Assessment of brain-derived neurotrophic factor and osteopontin in a healthy pediatric population

J Circ Biomark. 2018 Oct 18:7:1849454418806136. doi: 10.1177/1849454418806136. eCollection 2018 Jan-Dec.


Biomarkers are routinely used for noninvasive identification or monitoring of disease processes in clinical practice, as well as surrogate end points for drug development. There is a significant lack of data regarding biomarkers in children. An understanding of biomarker levels in a healthy pediatric cohort is essential as more studies begin to apply noninvasive biomarkers to pediatric populations. Brain-derived neurotrophic factor (BDNF) functions in neuronal survival and plasticity and is associated with exercise capacity and inflammatory disease processes. Osteopontin (OPN) plays a regulatory role in inflammation and may be a clinically useful biomarker of cardiovascular disease processes, ventricular remodeling, and skeletal muscle regeneration. This study describes our initial experience with a cohort of healthy pediatric patients and seeks to provide normal values of BDNF and OPN with correlation to age, gender, and cardiovascular and fitness measures. Serum BDNF and plasma OPN were measured using enzyme-linked immunosorbent assay in 33 healthy pediatric subjects. Subjects underwent complete cardiac evaluation, including echocardiography, exercise stress testing, and health risk assessment. The 5th-95th percentile was 5.63-37.86 ng/ml for serum BDNF and 4.9-164.9 ng/ml for plasma OPN. Plasma OPN correlated with number of days of exercise per week (r = 0.46, p = 0.008). No other correlations were significant. This study provides the initial data on serum BDNF and plasma OPN in children and begins to explore the relationships of BDNF and OPN to cardiovascular health and fitness in the pediatric population.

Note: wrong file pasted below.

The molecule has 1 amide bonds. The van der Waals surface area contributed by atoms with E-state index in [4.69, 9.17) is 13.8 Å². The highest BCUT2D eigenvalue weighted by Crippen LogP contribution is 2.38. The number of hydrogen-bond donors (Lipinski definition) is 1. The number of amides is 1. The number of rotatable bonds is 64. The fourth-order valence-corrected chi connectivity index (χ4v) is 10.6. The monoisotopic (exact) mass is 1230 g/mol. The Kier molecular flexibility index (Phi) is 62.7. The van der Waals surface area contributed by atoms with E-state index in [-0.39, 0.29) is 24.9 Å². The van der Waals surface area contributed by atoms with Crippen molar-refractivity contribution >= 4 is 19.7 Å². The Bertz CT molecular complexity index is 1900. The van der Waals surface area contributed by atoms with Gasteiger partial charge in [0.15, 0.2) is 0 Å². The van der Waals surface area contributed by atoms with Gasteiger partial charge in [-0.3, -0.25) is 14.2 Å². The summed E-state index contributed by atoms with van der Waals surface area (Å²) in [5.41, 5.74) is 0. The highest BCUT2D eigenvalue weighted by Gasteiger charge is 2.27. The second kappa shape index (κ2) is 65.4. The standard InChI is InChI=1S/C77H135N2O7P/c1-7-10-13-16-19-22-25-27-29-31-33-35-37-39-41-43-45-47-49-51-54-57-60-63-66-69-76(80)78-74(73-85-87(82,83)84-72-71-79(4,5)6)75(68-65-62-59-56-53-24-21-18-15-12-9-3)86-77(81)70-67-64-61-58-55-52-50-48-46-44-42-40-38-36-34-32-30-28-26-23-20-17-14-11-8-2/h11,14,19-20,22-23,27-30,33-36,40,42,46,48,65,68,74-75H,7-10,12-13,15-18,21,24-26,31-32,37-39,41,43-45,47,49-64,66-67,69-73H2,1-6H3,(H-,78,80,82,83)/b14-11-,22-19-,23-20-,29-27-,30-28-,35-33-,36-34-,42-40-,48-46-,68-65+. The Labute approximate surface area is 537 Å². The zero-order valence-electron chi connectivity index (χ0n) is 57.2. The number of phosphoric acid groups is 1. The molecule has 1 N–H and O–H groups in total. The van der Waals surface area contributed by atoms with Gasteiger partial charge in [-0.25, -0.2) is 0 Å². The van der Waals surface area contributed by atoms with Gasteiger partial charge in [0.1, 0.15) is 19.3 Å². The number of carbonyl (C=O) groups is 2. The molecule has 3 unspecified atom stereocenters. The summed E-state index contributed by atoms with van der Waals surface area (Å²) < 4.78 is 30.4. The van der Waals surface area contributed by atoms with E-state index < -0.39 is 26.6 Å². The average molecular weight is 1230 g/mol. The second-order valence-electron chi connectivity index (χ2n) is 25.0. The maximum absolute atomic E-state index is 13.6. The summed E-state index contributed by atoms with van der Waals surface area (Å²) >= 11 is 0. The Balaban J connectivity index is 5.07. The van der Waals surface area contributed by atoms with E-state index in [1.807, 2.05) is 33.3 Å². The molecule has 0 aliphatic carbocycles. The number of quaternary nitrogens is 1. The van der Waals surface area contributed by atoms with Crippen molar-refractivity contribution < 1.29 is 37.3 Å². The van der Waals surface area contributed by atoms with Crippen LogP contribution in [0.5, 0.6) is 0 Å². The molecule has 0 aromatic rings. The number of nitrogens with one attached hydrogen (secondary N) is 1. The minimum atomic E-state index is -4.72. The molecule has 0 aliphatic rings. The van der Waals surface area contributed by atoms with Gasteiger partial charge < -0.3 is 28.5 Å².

Keywords: Pediatric; biomarker; brain-derived neurotrophic factor; cardiovascular; osteopontin; reference range.